We could say that the vajra master exists because she is free from karma, but that through her compassion such a teacher establishes a relative link to her world. However, in a sense no one is actually free from karma, not even the enlightened buddhas. The buddhas are not going to retire from their buddhahood to some heavenly realm. They have to help us; they have to work with us. That is their karma and our karma as well.
That is one of the interesting differences between the theistic and the nontheistic approach. In the theistic approach, when we retire from this world, we go to heaven. Once we are in heaven we do not have anything to do with the world. We have no obligations, and we can be happy ever after. But in the nontheistic tradition, even if we attain the state of liberation or openness, we still have debts, because the rest of our brothers and sisters in the world are still in trouble. We have to come back. We can’t just hang out in nirvana.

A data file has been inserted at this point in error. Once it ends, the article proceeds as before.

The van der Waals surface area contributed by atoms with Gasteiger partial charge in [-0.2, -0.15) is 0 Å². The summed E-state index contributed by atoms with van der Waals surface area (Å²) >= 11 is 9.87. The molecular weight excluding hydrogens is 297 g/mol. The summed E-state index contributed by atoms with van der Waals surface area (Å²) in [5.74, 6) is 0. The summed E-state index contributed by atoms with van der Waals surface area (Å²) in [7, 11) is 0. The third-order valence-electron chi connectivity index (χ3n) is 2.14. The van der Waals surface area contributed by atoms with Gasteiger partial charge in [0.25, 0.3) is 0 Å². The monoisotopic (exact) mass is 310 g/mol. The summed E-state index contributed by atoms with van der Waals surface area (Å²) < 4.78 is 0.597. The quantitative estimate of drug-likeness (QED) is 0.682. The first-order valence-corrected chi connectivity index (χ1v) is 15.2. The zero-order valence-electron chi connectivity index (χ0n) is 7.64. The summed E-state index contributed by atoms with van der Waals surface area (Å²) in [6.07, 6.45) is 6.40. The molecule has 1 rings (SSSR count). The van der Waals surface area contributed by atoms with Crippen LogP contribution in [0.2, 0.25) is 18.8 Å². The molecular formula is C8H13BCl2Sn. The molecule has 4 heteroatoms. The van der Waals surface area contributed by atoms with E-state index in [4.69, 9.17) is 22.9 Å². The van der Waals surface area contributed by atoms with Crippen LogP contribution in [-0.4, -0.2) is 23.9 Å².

So the vajra master is a human being, someone who has a karmic debt to pay as a result of the intensity of her compassion. The dharma cannot be transmitted from the sun or the moon or the stars. The dharma can only be transmitted properly from human to human. So there is a need for a vajra master who has tremendous power – power over us, power over the cosmos, and power over herself – and who has also been warned that if she misdirects her energy she will be cut down and reduced into a little piece of charcoal.
It is extremely important to have a living vajra master, someone who personally experiences our pain and our pleasure. We have to have a sense of fear and respect that we are connecting and communicating directly with tantra. Making that connection is a very special thing. It is extremely difficult to find a true tantric situation and to meet a true tantric master. Becoming a true tantric student is also very difficult. It is very difficult to find the real thing.